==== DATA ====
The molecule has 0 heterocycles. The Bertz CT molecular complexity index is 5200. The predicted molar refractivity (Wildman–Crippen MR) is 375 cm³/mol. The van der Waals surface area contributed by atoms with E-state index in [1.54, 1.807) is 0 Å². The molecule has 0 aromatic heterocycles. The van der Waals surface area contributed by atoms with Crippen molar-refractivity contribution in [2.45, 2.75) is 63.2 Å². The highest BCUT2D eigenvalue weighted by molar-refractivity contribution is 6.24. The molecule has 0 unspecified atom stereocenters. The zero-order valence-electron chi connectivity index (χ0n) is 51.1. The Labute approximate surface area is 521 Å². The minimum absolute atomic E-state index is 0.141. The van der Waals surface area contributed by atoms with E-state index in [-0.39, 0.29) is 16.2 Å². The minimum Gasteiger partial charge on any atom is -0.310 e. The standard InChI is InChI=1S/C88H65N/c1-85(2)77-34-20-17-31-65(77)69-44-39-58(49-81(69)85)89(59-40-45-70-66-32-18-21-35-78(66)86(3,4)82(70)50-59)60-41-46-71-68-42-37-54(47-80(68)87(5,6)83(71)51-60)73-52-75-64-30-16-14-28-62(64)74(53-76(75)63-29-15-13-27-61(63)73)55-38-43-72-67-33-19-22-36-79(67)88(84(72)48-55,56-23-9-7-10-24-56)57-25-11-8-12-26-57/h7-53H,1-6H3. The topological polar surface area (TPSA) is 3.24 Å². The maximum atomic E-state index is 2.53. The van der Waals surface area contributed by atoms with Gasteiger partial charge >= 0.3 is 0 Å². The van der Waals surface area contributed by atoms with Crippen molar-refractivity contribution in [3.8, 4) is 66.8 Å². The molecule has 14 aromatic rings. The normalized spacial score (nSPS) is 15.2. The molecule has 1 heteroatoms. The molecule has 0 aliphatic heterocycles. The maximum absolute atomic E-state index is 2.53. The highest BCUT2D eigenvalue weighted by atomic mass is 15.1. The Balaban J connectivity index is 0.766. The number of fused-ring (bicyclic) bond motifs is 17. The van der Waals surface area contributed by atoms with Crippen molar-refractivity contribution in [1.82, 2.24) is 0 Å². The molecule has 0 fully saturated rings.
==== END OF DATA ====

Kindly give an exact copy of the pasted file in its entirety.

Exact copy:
The molecule has 0 heterocycles. The Bertz CT molecular complexity index is 5200. The predicted molar refractivity (Wildman–Crippen MR) is 375 cm³/mol. The van der Waals surface area contributed by atoms with E-state index in [1.54, 1.807) is 0 Å². The molecule has 0 aromatic heterocycles. The van der Waals surface area contributed by atoms with Crippen molar-refractivity contribution in [2.45, 2.75) is 63.2 Å². The highest BCUT2D eigenvalue weighted by molar-refractivity contribution is 6.24. The molecule has 0 unspecified atom stereocenters. The zero-order valence-electron chi connectivity index (χ0n) is 51.1. The Labute approximate surface area is 521 Å². The minimum absolute atomic E-state index is 0.141. The van der Waals surface area contributed by atoms with E-state index in [-0.39, 0.29) is 16.2 Å². The minimum Gasteiger partial charge on any atom is -0.310 e. The standard InChI is InChI=1S/C88H65N/c1-85(2)77-34-20-17-31-65(77)69-44-39-58(49-81(69)85)89(59-40-45-70-66-32-18-21-35-78(66)86(3,4)82(70)50-59)60-41-46-71-68-42-37-54(47-80(68)87(5,6)83(71)51-60)73-52-75-64-30-16-14-28-62(64)74(53-76(75)63-29-15-13-27-61(63)73)55-38-43-72-67-33-19-22-36-79(67)88(84(72)48-55,56-23-9-7-10-24-56)57-25-11-8-12-26-57/h7-53H,1-6H3. The topological polar surface area (TPSA) is 3.24 Å². The maximum atomic E-state index is 2.53. The van der Waals surface area contributed by atoms with Gasteiger partial charge >= 0.3 is 0 Å². The van der Waals surface area contributed by atoms with Crippen molar-refractivity contribution in [3.8, 4) is 66.8 Å². The molecule has 14 aromatic rings. The normalized spacial score (nSPS) is 15.2. The molecule has 1 heteroatoms. The molecule has 0 aliphatic heterocycles. The maximum absolute atomic E-state index is 2.53. The highest BCUT2D eigenvalue weighted by atomic mass is 15.1. The Balaban J connectivity index is 0.766. The number of fused-ring (bicyclic) bond motifs is 17. The van der Waals surface area contributed by atoms with Crippen molar-refractivity contribution in [1.82, 2.24) is 0 Å². The molecule has 0 fully saturated rings.